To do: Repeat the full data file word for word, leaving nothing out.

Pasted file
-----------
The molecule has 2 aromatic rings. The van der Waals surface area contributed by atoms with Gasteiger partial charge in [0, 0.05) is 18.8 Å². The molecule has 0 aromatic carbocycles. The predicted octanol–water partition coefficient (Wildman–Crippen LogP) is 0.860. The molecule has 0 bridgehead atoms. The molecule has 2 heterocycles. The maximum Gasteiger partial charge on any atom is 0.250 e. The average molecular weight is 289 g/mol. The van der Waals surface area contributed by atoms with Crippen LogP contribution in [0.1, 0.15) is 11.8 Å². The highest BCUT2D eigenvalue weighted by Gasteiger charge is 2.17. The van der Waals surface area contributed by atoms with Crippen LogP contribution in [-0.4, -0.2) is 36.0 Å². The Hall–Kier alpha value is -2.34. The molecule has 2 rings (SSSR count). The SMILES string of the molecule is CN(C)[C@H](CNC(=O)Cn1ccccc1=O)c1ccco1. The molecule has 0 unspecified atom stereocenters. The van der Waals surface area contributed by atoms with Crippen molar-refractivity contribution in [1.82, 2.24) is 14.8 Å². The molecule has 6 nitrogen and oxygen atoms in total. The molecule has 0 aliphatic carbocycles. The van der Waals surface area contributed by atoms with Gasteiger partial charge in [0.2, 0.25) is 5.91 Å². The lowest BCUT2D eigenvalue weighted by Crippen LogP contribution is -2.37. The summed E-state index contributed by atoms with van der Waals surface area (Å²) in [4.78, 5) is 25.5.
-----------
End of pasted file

The molecule has 2 aromatic rings. The van der Waals surface area contributed by atoms with Gasteiger partial charge in [0, 0.05) is 18.8 Å². The molecule has 0 aromatic carbocycles. The predicted octanol–water partition coefficient (Wildman–Crippen LogP) is 0.860. The molecule has 0 bridgehead atoms. The molecule has 2 heterocycles. The maximum Gasteiger partial charge on any atom is 0.250 e. The average molecular weight is 289 g/mol. The van der Waals surface area contributed by atoms with Crippen LogP contribution in [0.1, 0.15) is 11.8 Å². The highest BCUT2D eigenvalue weighted by Gasteiger charge is 2.17. The van der Waals surface area contributed by atoms with Crippen LogP contribution in [-0.4, -0.2) is 36.0 Å². The Hall–Kier alpha value is -2.34. The molecule has 2 rings (SSSR count). The SMILES string of the molecule is CN(C)[C@H](CNC(=O)Cn1ccccc1=O)c1ccco1. The molecule has 0 unspecified atom stereocenters. The van der Waals surface area contributed by atoms with Crippen molar-refractivity contribution in [1.82, 2.24) is 14.8 Å². The molecule has 6 nitrogen and oxygen atoms in total. The molecule has 0 aliphatic carbocycles. The van der Waals surface area contributed by atoms with Gasteiger partial charge in [0.2, 0.25) is 5.91 Å². The lowest BCUT2D eigenvalue weighted by Crippen LogP contribution is -2.37. The summed E-state index contributed by atoms with van der Waals surface area (Å²) in [4.78, 5) is 25.5.